News+and+politics religion philosophy the cynic librarian: H5N1 Human-to-Human Transmission in Azerbaijan Possible

Saturday, March 04, 2006

H5N1 Human-to-Human Transmission in Azerbaijan Possible

There are indications that H5N1 has mutated into a form that's transmitted from human to human. The Azeri government reports that most members of a family have died in what's known as a cluster case. ...

According to a Recombinomics commentary:

A Fatal Familial Cluster of H5N1 Bird Flu in Azerbaijan Is Likely: A top official in Azerbaijan said on Saturday a family of six people could have contracted bird flu, although it was too early to be sure.

"The preliminary diagnosis is severe pneumonia but this is a suspicious case," said Abbas Velibeyev, deputy health minister, on ATV television.

When asked if the family, which keeps chickens and has seen two children die in the last month

The description above appears to be another familial H5N1 infection with human-to-human transmission. Two children have already died and four other family members are hospitalized. The location of this outbreak relative to large clusters in Turkey and Iraq suggests the clusters are linked to S227N.

S227N was noted in the index case of the Turkey outbreak. Although it was said to be missing from the isolate from the sister of the index case, it is unclear if the isolate was from mammalian cells or chicken eggs. Chicken eggs are known to select against polymorphisms which increase the affinity for human receptors, which ahs been shown for S227N.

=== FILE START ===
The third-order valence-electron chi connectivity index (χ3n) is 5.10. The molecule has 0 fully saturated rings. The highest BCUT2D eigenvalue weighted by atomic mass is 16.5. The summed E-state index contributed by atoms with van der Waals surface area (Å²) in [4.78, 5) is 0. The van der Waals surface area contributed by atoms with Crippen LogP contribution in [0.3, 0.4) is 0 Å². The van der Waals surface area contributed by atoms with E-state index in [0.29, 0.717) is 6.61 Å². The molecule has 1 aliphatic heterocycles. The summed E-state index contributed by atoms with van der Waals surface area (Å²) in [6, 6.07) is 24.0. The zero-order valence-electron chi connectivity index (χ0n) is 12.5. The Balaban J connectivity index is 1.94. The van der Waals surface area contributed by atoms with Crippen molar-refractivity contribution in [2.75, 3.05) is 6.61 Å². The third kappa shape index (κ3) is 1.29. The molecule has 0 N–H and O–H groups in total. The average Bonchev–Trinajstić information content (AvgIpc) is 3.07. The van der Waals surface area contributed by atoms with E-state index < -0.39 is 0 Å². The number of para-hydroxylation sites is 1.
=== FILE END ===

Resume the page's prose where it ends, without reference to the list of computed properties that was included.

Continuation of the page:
This cluster in Azerbaijan suggests S227N is spreading in the area. Although it has been over two months since the outbreak in Turkey was reported. WHO and consultants are hoarding the sequences from this outbreak.
Update 3/4/06 According to a report of an international virus expert meeting in Taipei:
Masato Tashiro, director of the Department of Viral Diseases and Vaccine Control at the National Institute of Infectious Diseases in Tokyo, warned that cases in which the virus transmitted from birds to humans had begun to rise recently and human-to-human virus transmissions are likely to be seen in the near future.
Update 3/5/06 According to the Shanghai Daily:
THE Ministry of Health yesterday confirmed a 32-year-old man in Guangdong Province died of bird flu.

Meanwhile, Zhong Nanshan, a SARS expert at the Chinese Academy of Engineering, warned avian influenza will surely spread around the world this year and that the virus will likely be transmitted to people via unknown means.
Lao's symptoms followed several visits to an agricultural market, where he was close to a live poultry slaughtering site. [my emphasis]
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